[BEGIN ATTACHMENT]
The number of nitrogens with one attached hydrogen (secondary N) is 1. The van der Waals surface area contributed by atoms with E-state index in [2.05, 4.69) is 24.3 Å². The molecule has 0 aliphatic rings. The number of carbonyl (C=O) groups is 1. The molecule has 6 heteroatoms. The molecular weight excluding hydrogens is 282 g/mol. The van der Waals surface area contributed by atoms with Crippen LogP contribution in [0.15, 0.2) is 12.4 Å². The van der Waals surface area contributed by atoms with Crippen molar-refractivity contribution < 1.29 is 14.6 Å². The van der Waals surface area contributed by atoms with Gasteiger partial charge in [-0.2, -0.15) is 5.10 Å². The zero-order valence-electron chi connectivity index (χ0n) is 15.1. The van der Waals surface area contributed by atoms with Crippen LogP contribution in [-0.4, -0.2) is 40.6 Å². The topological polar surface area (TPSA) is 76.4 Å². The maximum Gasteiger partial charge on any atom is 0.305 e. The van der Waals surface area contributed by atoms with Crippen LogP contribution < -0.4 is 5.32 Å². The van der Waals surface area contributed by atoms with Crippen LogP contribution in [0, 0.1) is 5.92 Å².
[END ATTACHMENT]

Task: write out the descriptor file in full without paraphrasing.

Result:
The number of nitrogens with one attached hydrogen (secondary N) is 1. The van der Waals surface area contributed by atoms with E-state index in [2.05, 4.69) is 24.3 Å². The molecule has 0 aliphatic rings. The number of carbonyl (C=O) groups is 1. The molecule has 6 heteroatoms. The molecular weight excluding hydrogens is 282 g/mol. The van der Waals surface area contributed by atoms with Crippen LogP contribution in [0.15, 0.2) is 12.4 Å². The van der Waals surface area contributed by atoms with Crippen molar-refractivity contribution < 1.29 is 14.6 Å². The van der Waals surface area contributed by atoms with Gasteiger partial charge in [-0.2, -0.15) is 5.10 Å². The zero-order valence-electron chi connectivity index (χ0n) is 15.1. The van der Waals surface area contributed by atoms with Crippen LogP contribution in [-0.4, -0.2) is 40.6 Å². The topological polar surface area (TPSA) is 76.4 Å². The maximum Gasteiger partial charge on any atom is 0.305 e. The van der Waals surface area contributed by atoms with Crippen LogP contribution < -0.4 is 5.32 Å². The van der Waals surface area contributed by atoms with Crippen LogP contribution in [0, 0.1) is 5.92 Å².